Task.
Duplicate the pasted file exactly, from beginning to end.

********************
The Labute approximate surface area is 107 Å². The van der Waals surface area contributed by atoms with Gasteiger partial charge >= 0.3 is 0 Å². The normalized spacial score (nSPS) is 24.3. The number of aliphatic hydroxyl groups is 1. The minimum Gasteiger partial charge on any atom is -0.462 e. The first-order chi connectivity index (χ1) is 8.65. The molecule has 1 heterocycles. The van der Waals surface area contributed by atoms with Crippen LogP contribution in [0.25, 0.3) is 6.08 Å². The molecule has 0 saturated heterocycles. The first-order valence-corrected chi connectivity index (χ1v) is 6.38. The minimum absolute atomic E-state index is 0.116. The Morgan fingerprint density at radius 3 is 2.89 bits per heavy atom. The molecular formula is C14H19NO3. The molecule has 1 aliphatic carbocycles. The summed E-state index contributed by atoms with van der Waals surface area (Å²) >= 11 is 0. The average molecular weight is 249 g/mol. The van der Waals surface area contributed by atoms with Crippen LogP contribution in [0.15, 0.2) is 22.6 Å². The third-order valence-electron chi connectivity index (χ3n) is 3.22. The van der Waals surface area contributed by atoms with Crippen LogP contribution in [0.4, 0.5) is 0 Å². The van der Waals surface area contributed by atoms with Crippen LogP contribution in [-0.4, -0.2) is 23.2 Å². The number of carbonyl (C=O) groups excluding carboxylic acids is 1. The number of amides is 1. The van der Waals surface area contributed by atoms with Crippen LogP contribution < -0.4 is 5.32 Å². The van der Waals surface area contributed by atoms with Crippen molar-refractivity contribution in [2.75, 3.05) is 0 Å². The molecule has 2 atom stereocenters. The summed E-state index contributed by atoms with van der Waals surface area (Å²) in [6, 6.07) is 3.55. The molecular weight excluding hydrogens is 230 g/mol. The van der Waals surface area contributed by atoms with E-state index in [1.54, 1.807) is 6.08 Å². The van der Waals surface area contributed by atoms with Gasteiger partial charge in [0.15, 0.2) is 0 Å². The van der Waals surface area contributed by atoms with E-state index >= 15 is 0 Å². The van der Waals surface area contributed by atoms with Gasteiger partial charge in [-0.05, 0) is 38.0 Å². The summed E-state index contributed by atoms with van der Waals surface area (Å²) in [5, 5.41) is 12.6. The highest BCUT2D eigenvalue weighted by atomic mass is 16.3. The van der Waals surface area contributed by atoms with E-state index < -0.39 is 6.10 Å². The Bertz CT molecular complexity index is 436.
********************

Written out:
The Labute approximate surface area is 107 Å². The van der Waals surface area contributed by atoms with Gasteiger partial charge >= 0.3 is 0 Å². The normalized spacial score (nSPS) is 24.3. The number of aliphatic hydroxyl groups is 1. The minimum Gasteiger partial charge on any atom is -0.462 e. The first-order chi connectivity index (χ1) is 8.65. The molecule has 1 heterocycles. The van der Waals surface area contributed by atoms with Crippen LogP contribution in [0.25, 0.3) is 6.08 Å². The molecule has 0 saturated heterocycles. The first-order valence-corrected chi connectivity index (χ1v) is 6.38. The minimum absolute atomic E-state index is 0.116. The Morgan fingerprint density at radius 3 is 2.89 bits per heavy atom. The molecular formula is C14H19NO3. The molecule has 1 aliphatic carbocycles. The summed E-state index contributed by atoms with van der Waals surface area (Å²) >= 11 is 0. The average molecular weight is 249 g/mol. The van der Waals surface area contributed by atoms with Crippen LogP contribution in [0.15, 0.2) is 22.6 Å². The third-order valence-electron chi connectivity index (χ3n) is 3.22. The van der Waals surface area contributed by atoms with Crippen LogP contribution in [0.4, 0.5) is 0 Å². The van der Waals surface area contributed by atoms with Crippen LogP contribution in [-0.4, -0.2) is 23.2 Å². The number of carbonyl (C=O) groups excluding carboxylic acids is 1. The number of amides is 1. The van der Waals surface area contributed by atoms with Crippen LogP contribution < -0.4 is 5.32 Å². The van der Waals surface area contributed by atoms with Crippen molar-refractivity contribution in [2.75, 3.05) is 0 Å². The molecule has 2 atom stereocenters. The summed E-state index contributed by atoms with van der Waals surface area (Å²) in [6, 6.07) is 3.55. The molecular weight excluding hydrogens is 230 g/mol. The van der Waals surface area contributed by atoms with E-state index in [1.54, 1.807) is 6.08 Å². The van der Waals surface area contributed by atoms with Gasteiger partial charge in [0.15, 0.2) is 0 Å². The van der Waals surface area contributed by atoms with E-state index >= 15 is 0 Å². The van der Waals surface area contributed by atoms with Gasteiger partial charge in [-0.05, 0) is 38.0 Å². The summed E-state index contributed by atoms with van der Waals surface area (Å²) in [5, 5.41) is 12.6. The highest BCUT2D eigenvalue weighted by atomic mass is 16.3. The van der Waals surface area contributed by atoms with E-state index < -0.39 is 6.10 Å². The Bertz CT molecular complexity index is 436.